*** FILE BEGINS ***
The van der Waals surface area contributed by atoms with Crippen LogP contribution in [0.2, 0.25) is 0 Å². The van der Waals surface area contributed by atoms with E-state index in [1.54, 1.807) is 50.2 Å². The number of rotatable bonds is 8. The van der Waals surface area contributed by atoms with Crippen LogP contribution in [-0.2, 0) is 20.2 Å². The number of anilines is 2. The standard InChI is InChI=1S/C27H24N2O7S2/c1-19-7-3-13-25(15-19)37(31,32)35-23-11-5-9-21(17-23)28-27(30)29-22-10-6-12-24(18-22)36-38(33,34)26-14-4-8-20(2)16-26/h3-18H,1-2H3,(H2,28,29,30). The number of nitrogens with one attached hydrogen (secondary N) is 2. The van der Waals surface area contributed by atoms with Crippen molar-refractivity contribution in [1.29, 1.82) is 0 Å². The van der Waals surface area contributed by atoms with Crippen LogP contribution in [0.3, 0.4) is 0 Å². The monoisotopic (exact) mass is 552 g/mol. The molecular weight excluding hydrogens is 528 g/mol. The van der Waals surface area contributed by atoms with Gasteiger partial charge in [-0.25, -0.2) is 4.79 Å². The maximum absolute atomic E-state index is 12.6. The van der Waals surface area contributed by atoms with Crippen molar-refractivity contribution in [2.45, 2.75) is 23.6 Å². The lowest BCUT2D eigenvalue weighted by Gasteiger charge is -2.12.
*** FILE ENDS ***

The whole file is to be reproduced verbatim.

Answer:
The van der Waals surface area contributed by atoms with Crippen LogP contribution in [0.2, 0.25) is 0 Å². The van der Waals surface area contributed by atoms with E-state index in [1.54, 1.807) is 50.2 Å². The number of rotatable bonds is 8. The van der Waals surface area contributed by atoms with Crippen LogP contribution in [-0.2, 0) is 20.2 Å². The number of anilines is 2. The standard InChI is InChI=1S/C27H24N2O7S2/c1-19-7-3-13-25(15-19)37(31,32)35-23-11-5-9-21(17-23)28-27(30)29-22-10-6-12-24(18-22)36-38(33,34)26-14-4-8-20(2)16-26/h3-18H,1-2H3,(H2,28,29,30). The number of nitrogens with one attached hydrogen (secondary N) is 2. The van der Waals surface area contributed by atoms with Crippen molar-refractivity contribution in [1.29, 1.82) is 0 Å². The van der Waals surface area contributed by atoms with Crippen LogP contribution in [0.3, 0.4) is 0 Å². The monoisotopic (exact) mass is 552 g/mol. The molecular weight excluding hydrogens is 528 g/mol. The van der Waals surface area contributed by atoms with Gasteiger partial charge in [-0.25, -0.2) is 4.79 Å². The maximum absolute atomic E-state index is 12.6. The van der Waals surface area contributed by atoms with Crippen molar-refractivity contribution in [2.45, 2.75) is 23.6 Å². The lowest BCUT2D eigenvalue weighted by Gasteiger charge is -2.12.